History of Britain

Celtic times

The first people who came to the the British Isles were the Celts who arrived from Europe from the 8th century B.C. onwards. They built religious sites. For people in Britain today, the chief significance of the prehistoric period is its sense of mystery. In south-western England, two well-known examples were built: Silbury Hill and Stonehenge. We know very little about these practices. Stonehenge was built between 3050 and 2300 BC. It is the most known mysterious archaeological site in the world.

The Roman period

Other people who came to Britain were the Romans. They called the land Britanium. In 55 B.C., the Roman general, Julius, landed in Britain with an expeditionary force. He won a battle and left. Then he became the Roman Caesar.

The Romans built an impressive network of roads and founded many cities like Londinium, Chester, Chichester, Leicester, Manchester, Winchester, and others. They were built as military camps around which towns started to appear. The names of these towns are derived from Latin word “castra,” which means a military camp.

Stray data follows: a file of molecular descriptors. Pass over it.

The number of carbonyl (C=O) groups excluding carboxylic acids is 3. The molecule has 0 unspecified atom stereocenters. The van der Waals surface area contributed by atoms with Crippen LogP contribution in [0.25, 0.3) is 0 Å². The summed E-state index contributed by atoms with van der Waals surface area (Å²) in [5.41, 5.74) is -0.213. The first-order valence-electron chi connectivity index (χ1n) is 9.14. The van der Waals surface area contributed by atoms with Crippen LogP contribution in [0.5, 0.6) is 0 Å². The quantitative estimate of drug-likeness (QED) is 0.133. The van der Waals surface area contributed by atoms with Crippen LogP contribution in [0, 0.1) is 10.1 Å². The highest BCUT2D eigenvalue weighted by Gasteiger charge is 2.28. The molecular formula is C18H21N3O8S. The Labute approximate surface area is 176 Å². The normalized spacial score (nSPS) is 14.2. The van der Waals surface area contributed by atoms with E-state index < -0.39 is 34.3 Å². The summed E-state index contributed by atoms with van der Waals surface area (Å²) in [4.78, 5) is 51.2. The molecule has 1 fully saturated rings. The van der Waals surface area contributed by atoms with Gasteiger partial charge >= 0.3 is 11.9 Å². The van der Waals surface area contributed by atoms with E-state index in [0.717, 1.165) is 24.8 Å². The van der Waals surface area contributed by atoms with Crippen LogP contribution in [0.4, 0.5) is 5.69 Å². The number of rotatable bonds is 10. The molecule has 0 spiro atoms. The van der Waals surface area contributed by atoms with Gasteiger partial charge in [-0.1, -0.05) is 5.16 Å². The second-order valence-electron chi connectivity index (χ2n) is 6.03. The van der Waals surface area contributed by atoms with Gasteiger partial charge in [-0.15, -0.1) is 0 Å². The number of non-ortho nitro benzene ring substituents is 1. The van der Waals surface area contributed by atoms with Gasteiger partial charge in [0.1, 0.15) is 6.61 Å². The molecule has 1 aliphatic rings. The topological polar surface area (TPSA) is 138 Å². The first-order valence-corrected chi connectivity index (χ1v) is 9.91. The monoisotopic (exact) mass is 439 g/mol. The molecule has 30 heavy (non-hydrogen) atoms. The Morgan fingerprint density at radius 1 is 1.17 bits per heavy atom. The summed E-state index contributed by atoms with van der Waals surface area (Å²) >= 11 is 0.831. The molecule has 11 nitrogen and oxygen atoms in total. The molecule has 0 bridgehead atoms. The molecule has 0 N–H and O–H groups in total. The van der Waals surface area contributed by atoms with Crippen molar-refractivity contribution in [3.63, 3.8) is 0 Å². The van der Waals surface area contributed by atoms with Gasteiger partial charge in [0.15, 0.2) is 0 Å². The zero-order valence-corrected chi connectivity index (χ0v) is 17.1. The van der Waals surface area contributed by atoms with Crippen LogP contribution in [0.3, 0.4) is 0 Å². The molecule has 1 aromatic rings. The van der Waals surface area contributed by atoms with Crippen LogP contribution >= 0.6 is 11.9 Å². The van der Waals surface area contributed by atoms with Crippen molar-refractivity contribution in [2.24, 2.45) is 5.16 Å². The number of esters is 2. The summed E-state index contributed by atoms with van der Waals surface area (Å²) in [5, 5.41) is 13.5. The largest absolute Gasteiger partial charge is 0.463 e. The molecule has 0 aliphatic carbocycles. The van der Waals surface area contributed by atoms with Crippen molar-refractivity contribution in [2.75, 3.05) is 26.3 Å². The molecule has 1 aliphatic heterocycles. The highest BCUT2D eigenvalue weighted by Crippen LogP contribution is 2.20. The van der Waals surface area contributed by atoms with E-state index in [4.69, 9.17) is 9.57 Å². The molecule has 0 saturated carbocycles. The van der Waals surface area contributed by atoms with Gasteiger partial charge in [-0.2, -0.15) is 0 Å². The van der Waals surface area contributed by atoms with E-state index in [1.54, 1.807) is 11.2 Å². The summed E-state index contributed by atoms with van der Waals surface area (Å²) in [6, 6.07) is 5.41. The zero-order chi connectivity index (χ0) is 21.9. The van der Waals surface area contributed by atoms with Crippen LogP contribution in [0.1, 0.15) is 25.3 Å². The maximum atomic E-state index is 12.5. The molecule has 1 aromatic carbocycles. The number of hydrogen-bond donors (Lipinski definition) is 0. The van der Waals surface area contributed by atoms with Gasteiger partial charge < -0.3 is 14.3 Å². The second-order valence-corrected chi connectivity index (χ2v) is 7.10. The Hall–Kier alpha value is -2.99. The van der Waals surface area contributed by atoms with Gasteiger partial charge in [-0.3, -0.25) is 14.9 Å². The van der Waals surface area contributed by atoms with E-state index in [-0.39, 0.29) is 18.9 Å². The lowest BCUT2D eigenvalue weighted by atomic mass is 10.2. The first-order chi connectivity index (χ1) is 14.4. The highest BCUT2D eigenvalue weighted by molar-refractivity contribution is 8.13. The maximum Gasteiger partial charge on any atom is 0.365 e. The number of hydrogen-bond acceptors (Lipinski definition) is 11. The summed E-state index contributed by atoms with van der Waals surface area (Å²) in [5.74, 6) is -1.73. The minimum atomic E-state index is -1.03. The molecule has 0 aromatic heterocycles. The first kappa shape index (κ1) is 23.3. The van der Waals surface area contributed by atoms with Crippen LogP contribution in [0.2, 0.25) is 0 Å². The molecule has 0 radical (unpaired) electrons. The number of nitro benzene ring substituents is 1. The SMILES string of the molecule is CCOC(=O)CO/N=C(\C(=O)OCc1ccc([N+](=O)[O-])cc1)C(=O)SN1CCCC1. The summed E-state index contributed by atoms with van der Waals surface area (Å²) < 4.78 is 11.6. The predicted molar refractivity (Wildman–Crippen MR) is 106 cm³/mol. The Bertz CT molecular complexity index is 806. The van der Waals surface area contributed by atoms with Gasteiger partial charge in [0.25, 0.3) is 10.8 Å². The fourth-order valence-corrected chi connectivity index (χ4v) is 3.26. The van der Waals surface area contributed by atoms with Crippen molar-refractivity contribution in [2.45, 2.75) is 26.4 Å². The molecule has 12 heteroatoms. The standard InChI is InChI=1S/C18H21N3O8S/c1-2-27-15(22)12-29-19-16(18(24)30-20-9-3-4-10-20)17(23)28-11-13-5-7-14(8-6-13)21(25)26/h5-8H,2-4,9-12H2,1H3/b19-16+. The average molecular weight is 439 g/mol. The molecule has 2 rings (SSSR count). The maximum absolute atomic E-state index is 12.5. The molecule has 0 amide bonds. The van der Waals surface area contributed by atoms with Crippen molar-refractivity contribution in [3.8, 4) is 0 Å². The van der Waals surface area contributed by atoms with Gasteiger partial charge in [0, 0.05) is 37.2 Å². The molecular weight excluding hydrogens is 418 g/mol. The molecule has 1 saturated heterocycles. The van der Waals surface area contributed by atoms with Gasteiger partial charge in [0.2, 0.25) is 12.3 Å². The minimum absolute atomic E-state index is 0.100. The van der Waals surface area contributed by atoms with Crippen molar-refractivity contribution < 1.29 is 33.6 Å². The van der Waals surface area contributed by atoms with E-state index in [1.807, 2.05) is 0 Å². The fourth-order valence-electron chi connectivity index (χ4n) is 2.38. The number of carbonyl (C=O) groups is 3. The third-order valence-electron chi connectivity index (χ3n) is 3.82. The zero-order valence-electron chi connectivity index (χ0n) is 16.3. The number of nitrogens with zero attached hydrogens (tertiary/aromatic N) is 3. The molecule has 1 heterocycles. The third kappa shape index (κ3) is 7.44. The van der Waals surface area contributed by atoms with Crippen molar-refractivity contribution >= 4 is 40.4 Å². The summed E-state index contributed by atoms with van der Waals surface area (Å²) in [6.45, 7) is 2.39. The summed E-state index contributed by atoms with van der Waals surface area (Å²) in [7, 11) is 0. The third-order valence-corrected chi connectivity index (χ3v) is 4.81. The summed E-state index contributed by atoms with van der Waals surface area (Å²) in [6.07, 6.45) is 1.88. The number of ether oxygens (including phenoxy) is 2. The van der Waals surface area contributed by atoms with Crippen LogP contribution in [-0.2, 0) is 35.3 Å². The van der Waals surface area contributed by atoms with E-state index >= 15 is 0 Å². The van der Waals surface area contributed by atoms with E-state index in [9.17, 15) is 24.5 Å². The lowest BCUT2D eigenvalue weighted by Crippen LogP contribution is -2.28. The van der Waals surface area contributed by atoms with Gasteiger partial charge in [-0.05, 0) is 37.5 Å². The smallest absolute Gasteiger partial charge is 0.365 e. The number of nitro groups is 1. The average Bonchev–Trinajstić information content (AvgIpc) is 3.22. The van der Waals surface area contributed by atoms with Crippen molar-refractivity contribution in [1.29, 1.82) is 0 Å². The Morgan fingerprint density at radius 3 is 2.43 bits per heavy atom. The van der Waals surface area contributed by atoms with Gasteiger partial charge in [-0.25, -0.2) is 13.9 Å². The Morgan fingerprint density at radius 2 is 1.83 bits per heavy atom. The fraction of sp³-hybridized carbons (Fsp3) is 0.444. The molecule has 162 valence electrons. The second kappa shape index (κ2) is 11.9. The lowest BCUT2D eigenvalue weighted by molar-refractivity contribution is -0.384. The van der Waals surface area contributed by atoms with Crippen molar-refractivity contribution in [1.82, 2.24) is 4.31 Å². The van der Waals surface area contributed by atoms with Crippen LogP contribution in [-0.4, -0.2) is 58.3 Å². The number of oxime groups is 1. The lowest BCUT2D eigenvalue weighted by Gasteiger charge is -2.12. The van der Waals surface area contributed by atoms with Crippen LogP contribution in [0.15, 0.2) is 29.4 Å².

The Roman province of Britannia covered most of today’s England and Wales. During this time a Celtic tribe called the Scots migrated from Ireland to Scotland, where they became allies of a Celtic tribe, the Picts, and opponents of the Romans.

Germanic times

During the fifth century, a number of tribes from the north-western European mainland invaded England and settled in large numbers. Three of these tribes were the Angles, the Saxons, and the Jutes. In the west of the country, their advance was temporarily halted by an army of Britons under the command of the legendary King Arthur.

The Anglo-Saxons had little use for towns and cities. They had a great effect on the countryside, where they introduced new farming methods and founded thousands of self-sufficient villages.

The Anglo-Saxons were pagan when they came to Britain. Christianity spread throughout Britain from two different directions during the sixth and seventh centuries.

The Norman period

Britain experienced another wave of Germanic invasions in the 8th century. These invaders were known as the Vikings, the Norsemen, or the Danes; and they came from Scandinavia. In the ninth century, they conquered and settled the extreme north and west of Scotland. Their conquest of England was halted when they were defeated by King Alfred of the Saxon kingdom of Wessex. This resulted in an agreement which divided England between Wessex (in the south and west) and Danelaw (in the north and east).




Přidal: Darinka 5. 6. 2010
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